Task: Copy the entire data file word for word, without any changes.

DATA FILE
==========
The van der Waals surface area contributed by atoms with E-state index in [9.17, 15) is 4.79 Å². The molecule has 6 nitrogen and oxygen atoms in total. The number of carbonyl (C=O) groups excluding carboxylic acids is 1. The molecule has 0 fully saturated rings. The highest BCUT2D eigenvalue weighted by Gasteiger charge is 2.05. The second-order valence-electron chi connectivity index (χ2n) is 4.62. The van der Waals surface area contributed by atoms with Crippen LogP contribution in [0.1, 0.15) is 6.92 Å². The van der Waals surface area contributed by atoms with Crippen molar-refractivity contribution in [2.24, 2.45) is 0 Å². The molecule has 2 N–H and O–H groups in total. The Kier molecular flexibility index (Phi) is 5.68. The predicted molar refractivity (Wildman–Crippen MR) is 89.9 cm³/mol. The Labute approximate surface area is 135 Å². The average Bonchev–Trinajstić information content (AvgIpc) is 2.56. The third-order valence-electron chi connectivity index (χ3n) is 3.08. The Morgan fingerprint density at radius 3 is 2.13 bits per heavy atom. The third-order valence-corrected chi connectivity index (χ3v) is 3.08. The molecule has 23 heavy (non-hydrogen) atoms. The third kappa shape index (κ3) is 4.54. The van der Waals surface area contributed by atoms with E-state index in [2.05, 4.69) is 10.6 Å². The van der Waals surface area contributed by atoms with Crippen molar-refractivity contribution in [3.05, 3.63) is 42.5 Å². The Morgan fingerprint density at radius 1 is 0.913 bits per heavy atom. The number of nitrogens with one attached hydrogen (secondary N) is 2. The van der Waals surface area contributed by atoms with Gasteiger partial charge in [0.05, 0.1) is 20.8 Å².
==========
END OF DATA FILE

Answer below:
The van der Waals surface area contributed by atoms with E-state index in [9.17, 15) is 4.79 Å². The molecule has 6 nitrogen and oxygen atoms in total. The number of carbonyl (C=O) groups excluding carboxylic acids is 1. The molecule has 0 fully saturated rings. The highest BCUT2D eigenvalue weighted by Gasteiger charge is 2.05. The second-order valence-electron chi connectivity index (χ2n) is 4.62. The van der Waals surface area contributed by atoms with Crippen LogP contribution in [0.1, 0.15) is 6.92 Å². The van der Waals surface area contributed by atoms with Crippen molar-refractivity contribution in [2.24, 2.45) is 0 Å². The molecule has 2 N–H and O–H groups in total. The Kier molecular flexibility index (Phi) is 5.68. The predicted molar refractivity (Wildman–Crippen MR) is 89.9 cm³/mol. The Labute approximate surface area is 135 Å². The average Bonchev–Trinajstić information content (AvgIpc) is 2.56. The third-order valence-electron chi connectivity index (χ3n) is 3.08. The Morgan fingerprint density at radius 3 is 2.13 bits per heavy atom. The third-order valence-corrected chi connectivity index (χ3v) is 3.08. The molecule has 23 heavy (non-hydrogen) atoms. The third kappa shape index (κ3) is 4.54. The van der Waals surface area contributed by atoms with E-state index in [2.05, 4.69) is 10.6 Å². The van der Waals surface area contributed by atoms with Crippen molar-refractivity contribution in [3.05, 3.63) is 42.5 Å². The Morgan fingerprint density at radius 1 is 0.913 bits per heavy atom. The number of nitrogens with one attached hydrogen (secondary N) is 2. The van der Waals surface area contributed by atoms with Gasteiger partial charge in [0.05, 0.1) is 20.8 Å².